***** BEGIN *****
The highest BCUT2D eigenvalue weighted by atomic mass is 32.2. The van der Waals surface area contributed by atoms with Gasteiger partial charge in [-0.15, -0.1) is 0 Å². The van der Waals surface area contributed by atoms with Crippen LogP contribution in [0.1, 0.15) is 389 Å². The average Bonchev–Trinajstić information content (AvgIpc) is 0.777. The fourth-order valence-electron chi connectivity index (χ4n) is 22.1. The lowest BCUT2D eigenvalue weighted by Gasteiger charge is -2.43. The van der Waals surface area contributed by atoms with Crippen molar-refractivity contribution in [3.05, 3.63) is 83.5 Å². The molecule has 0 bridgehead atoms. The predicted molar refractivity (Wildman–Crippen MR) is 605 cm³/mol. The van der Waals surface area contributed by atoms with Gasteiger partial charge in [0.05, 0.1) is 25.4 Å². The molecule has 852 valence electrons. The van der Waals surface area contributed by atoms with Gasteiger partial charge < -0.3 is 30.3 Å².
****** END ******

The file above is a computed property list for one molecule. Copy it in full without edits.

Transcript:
The highest BCUT2D eigenvalue weighted by atomic mass is 32.2. The van der Waals surface area contributed by atoms with Gasteiger partial charge in [-0.15, -0.1) is 0 Å². The van der Waals surface area contributed by atoms with Crippen LogP contribution in [0.1, 0.15) is 389 Å². The average Bonchev–Trinajstić information content (AvgIpc) is 0.777. The fourth-order valence-electron chi connectivity index (χ4n) is 22.1. The lowest BCUT2D eigenvalue weighted by Gasteiger charge is -2.43. The van der Waals surface area contributed by atoms with Crippen molar-refractivity contribution in [3.05, 3.63) is 83.5 Å². The molecule has 0 bridgehead atoms. The predicted molar refractivity (Wildman–Crippen MR) is 605 cm³/mol. The van der Waals surface area contributed by atoms with Gasteiger partial charge in [0.05, 0.1) is 25.4 Å². The molecule has 852 valence electrons. The van der Waals surface area contributed by atoms with Gasteiger partial charge < -0.3 is 30.3 Å².